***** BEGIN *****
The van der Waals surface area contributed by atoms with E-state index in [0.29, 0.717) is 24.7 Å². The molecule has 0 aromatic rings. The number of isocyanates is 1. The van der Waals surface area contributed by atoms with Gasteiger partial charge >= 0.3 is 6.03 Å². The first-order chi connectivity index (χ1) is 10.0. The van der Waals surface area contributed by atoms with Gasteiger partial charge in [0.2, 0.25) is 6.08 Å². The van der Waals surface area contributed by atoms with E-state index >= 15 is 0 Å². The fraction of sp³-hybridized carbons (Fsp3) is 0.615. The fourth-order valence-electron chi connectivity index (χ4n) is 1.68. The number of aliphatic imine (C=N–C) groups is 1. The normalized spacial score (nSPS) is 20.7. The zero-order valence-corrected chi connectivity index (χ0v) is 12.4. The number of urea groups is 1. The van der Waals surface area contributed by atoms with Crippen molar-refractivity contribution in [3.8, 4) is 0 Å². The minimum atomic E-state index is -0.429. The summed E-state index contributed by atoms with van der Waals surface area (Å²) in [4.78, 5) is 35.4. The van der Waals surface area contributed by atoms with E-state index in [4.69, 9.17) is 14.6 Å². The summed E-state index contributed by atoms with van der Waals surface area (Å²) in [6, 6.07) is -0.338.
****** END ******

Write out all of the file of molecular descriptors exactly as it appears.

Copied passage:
The van der Waals surface area contributed by atoms with E-state index in [0.29, 0.717) is 24.7 Å². The molecule has 0 aromatic rings. The number of isocyanates is 1. The van der Waals surface area contributed by atoms with Gasteiger partial charge >= 0.3 is 6.03 Å². The first-order chi connectivity index (χ1) is 10.0. The van der Waals surface area contributed by atoms with Gasteiger partial charge in [0.2, 0.25) is 6.08 Å². The van der Waals surface area contributed by atoms with E-state index >= 15 is 0 Å². The fraction of sp³-hybridized carbons (Fsp3) is 0.615. The fourth-order valence-electron chi connectivity index (χ4n) is 1.68. The number of aliphatic imine (C=N–C) groups is 1. The normalized spacial score (nSPS) is 20.7. The zero-order valence-corrected chi connectivity index (χ0v) is 12.4. The number of urea groups is 1. The van der Waals surface area contributed by atoms with Crippen molar-refractivity contribution in [3.8, 4) is 0 Å². The minimum atomic E-state index is -0.429. The summed E-state index contributed by atoms with van der Waals surface area (Å²) in [4.78, 5) is 35.4. The van der Waals surface area contributed by atoms with E-state index in [4.69, 9.17) is 14.6 Å². The summed E-state index contributed by atoms with van der Waals surface area (Å²) in [6, 6.07) is -0.338.